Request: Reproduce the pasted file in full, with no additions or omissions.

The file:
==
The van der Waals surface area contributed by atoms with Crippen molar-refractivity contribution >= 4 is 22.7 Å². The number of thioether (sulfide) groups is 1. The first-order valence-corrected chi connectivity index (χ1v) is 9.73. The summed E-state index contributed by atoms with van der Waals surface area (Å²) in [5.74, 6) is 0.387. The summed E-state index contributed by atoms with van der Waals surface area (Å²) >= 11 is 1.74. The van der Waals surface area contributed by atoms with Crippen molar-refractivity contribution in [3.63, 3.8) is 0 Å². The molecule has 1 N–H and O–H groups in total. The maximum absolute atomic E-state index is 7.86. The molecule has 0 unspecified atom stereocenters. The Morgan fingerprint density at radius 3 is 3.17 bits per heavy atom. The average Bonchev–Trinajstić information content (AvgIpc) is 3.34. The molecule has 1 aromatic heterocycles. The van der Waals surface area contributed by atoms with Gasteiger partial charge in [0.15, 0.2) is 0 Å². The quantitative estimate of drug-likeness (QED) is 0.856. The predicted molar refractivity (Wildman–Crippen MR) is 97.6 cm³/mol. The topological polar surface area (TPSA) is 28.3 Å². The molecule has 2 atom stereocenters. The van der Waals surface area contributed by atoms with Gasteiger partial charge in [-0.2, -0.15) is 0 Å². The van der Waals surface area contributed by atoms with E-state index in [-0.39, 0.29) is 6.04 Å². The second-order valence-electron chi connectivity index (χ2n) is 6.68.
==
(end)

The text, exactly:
The van der Waals surface area contributed by atoms with Crippen molar-refractivity contribution >= 4 is 22.7 Å². The number of thioether (sulfide) groups is 1. The first-order valence-corrected chi connectivity index (χ1v) is 9.73. The summed E-state index contributed by atoms with van der Waals surface area (Å²) in [5.74, 6) is 0.387. The summed E-state index contributed by atoms with van der Waals surface area (Å²) >= 11 is 1.74. The van der Waals surface area contributed by atoms with Crippen molar-refractivity contribution in [3.63, 3.8) is 0 Å². The molecule has 1 N–H and O–H groups in total. The maximum absolute atomic E-state index is 7.86. The molecule has 0 unspecified atom stereocenters. The Morgan fingerprint density at radius 3 is 3.17 bits per heavy atom. The average Bonchev–Trinajstić information content (AvgIpc) is 3.34. The molecule has 1 aromatic heterocycles. The van der Waals surface area contributed by atoms with Gasteiger partial charge in [0.15, 0.2) is 0 Å². The quantitative estimate of drug-likeness (QED) is 0.856. The predicted molar refractivity (Wildman–Crippen MR) is 97.6 cm³/mol. The topological polar surface area (TPSA) is 28.3 Å². The molecule has 2 atom stereocenters. The van der Waals surface area contributed by atoms with Gasteiger partial charge in [-0.2, -0.15) is 0 Å². The van der Waals surface area contributed by atoms with E-state index in [-0.39, 0.29) is 6.04 Å². The second-order valence-electron chi connectivity index (χ2n) is 6.68.